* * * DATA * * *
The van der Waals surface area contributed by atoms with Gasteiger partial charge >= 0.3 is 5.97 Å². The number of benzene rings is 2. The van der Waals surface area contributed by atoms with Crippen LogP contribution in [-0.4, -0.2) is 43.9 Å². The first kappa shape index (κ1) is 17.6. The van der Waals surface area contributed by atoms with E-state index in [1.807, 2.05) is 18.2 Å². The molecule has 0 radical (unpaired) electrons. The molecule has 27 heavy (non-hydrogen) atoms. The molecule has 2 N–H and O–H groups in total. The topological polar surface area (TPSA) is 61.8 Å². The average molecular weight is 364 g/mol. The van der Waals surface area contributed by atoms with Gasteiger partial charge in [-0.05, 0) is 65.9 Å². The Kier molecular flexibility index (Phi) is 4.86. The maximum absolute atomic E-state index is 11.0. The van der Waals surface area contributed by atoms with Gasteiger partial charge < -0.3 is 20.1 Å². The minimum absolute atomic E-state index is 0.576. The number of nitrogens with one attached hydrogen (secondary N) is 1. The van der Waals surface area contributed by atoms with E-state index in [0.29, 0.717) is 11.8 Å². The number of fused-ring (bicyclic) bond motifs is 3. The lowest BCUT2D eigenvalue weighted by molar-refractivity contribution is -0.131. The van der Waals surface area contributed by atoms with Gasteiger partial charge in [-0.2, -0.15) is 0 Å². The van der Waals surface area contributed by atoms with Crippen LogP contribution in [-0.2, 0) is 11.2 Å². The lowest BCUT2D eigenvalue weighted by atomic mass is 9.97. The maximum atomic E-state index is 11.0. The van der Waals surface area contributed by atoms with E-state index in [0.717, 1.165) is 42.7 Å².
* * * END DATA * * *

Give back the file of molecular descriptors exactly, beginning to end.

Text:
The van der Waals surface area contributed by atoms with Gasteiger partial charge >= 0.3 is 5.97 Å². The number of benzene rings is 2. The van der Waals surface area contributed by atoms with Crippen LogP contribution in [-0.4, -0.2) is 43.9 Å². The first kappa shape index (κ1) is 17.6. The van der Waals surface area contributed by atoms with E-state index in [1.807, 2.05) is 18.2 Å². The molecule has 0 radical (unpaired) electrons. The molecule has 27 heavy (non-hydrogen) atoms. The molecule has 2 N–H and O–H groups in total. The topological polar surface area (TPSA) is 61.8 Å². The average molecular weight is 364 g/mol. The van der Waals surface area contributed by atoms with Gasteiger partial charge in [-0.05, 0) is 65.9 Å². The Kier molecular flexibility index (Phi) is 4.86. The maximum absolute atomic E-state index is 11.0. The van der Waals surface area contributed by atoms with Gasteiger partial charge < -0.3 is 20.1 Å². The minimum absolute atomic E-state index is 0.576. The number of nitrogens with one attached hydrogen (secondary N) is 1. The van der Waals surface area contributed by atoms with E-state index in [0.29, 0.717) is 11.8 Å². The number of fused-ring (bicyclic) bond motifs is 3. The lowest BCUT2D eigenvalue weighted by molar-refractivity contribution is -0.131. The van der Waals surface area contributed by atoms with Gasteiger partial charge in [-0.2, -0.15) is 0 Å². The van der Waals surface area contributed by atoms with Crippen LogP contribution in [-0.2, 0) is 11.2 Å². The lowest BCUT2D eigenvalue weighted by atomic mass is 9.97. The maximum atomic E-state index is 11.0. The van der Waals surface area contributed by atoms with E-state index in [0.717, 1.165) is 42.7 Å².